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Safety analysis: waste transports to the Konrad final repository pose no risk

New Konrad transport study published

Year of issue 2010
Date 2010.02.11

The transportation of radioactive waste to the Konrad final repository poses no risk to the population, transportation staff, or the environment. This is the conclusion of a safety analysis conducted by the Gesellschaft für Anlagen- und Reaktorsicherheit (GRS); the findings apply not only to normal transport activities but also to any potential accidents which may occur as a result. The Konrad-Transport-Study thus confirms calculations produced by the GRS as long ago as 1991 on behalf of the Federal Ministry of the Environment and the Federal Office for Radiation Protection (BfS).

The Konrad mine in Salzgitter is Germany’s first final repository licensed in accordance with atomic energy legislation. It is intended for the storage of low and intermediate level radioactive waste with negligible heat generation.

"It is understandable that many people are worried about radioactive waste consignments passing through their region. We take such fears and concerns seriously", commented a BfS spokesperson. The study has been produced to take these concerns into account. The results of the study show that waste transports pose no threat to the health of people in the region.

Using current data on the type and quantity of waste to be stored as well as on the logistics of transportation - in accordance with the 2002 planning authorisation - , the study examined what levels of radiation exposure could be caused in the Salzgitter region by the waste transports themselves and any potential accidents. The calculations are based on conservative assumptions. That means that unfavourable conditions are taken as the starting point, such as the permanent residence of persons along the transport route in the case of normal transports or, in the case of an accident, the failure to initiate any countermeasures such as the decontamination of affected areas.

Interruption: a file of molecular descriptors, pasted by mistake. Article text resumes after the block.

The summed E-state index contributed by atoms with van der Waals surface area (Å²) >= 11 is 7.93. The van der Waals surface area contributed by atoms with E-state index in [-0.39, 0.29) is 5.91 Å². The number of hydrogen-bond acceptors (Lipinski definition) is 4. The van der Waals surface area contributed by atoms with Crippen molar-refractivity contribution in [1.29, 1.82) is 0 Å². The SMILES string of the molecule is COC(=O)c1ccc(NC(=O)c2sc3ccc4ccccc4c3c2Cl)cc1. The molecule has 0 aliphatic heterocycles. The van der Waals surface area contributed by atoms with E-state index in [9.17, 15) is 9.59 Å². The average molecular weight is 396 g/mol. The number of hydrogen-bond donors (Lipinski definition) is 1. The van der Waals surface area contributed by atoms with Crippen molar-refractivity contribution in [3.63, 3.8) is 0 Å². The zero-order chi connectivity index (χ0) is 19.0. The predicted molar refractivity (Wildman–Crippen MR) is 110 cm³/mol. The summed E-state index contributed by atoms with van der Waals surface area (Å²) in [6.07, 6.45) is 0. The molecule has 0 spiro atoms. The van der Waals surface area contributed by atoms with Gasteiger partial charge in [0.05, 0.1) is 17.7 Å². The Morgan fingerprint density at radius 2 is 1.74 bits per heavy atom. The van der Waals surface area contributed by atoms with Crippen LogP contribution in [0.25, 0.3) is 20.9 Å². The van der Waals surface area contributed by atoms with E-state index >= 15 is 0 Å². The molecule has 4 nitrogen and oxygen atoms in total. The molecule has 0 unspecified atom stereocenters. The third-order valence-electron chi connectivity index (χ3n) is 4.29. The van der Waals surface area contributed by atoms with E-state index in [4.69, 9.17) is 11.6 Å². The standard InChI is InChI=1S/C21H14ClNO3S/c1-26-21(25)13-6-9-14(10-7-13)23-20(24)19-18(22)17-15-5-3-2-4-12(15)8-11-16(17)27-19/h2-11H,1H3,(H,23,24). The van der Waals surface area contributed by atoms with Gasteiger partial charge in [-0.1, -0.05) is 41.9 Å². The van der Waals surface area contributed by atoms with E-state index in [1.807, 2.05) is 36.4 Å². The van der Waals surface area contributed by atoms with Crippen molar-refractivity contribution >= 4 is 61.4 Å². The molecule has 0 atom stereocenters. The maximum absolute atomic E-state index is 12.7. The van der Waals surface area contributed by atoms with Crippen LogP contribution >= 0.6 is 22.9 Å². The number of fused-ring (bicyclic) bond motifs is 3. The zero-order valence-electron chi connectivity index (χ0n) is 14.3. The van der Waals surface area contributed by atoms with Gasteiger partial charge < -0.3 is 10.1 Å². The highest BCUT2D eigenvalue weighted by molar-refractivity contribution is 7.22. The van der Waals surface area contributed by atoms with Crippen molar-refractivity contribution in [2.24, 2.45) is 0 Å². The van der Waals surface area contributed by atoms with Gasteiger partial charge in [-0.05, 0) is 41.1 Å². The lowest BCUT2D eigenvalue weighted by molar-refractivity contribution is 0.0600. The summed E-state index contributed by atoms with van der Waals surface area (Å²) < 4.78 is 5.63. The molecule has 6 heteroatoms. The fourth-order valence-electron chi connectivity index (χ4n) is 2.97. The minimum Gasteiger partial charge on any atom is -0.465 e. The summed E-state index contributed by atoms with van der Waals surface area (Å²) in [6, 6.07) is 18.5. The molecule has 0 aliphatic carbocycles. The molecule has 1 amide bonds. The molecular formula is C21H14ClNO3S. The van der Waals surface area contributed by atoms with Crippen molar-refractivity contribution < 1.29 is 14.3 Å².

The results show that residents along the waste transport route are subjected to a maximum of 0.02 millisievert of additional radiation exposure per year. This constitutes just two percent of the current legal threshold of 1 mSv. At up to 0.15 mSv, the additional exposure passengers face on a return flight from Frankfurt to New York is considerably higher than the maximum value calculated for transports. Even in the case of transportation staff, exposure rates remain so low that no additional monitoring or protection measures are generally necessary.

A range of potential accidents varying in severity and probability and involving either goods trains or trucks was investigated. This revealed that statistically speaking an accident with attendant radioactive leakage was likely to occur every 260 years. In nine out of ten cases radiation exposure at a distance of 150 metres without the initiation of any countermeasures remained below 0.02 mSv; in 99 of 100 cases the level was below 0.3 mSv. Moreover these findings are also based on the assumption that an affected person will remain resident in this region for 50 years. In the least favourable case scenario which statistically speaking is likely to occur approximately every 10 million years radiation exposure could reach levels of approximately 8 mSv at a distance of 150 metres from the scene of the accident. This is still well below the accident planning value of 50 mSv used for orientation purposes. Overall the potential for radiation exposure detailed in the updated transport risk analysis is considerably lower than the comparative findings contained in the 1991 study.

The study can be viewed on

GRS: 2009 Konrad Transport Study

State of 2010.02.11

Transfer of operator responsibilities

On 25 April 2017, the operator responsibilities for the Asse II mine as well as the Konrad and Morsleben repositories were transferred to the Federal Company for Radioactive Waste Disposal (Bundesgesellschaft für Endlagerung mbH, BGE). Previously, the responsibility for the projects was with the Federal Office for Radiation Protection (BfS). The foundations for the change of operatorship are laid down in the "Act on the Realignment of the Organisational Structures in the Field of Radioactive Waste Disposal", which became effective on 30 July 2016. The BfS focusses on the federal tasks of radiation protection, for example in the field of defence against nuclear hazards, medical research, mobile communication, UV protection or the measuring networks for environmental radioactivity.

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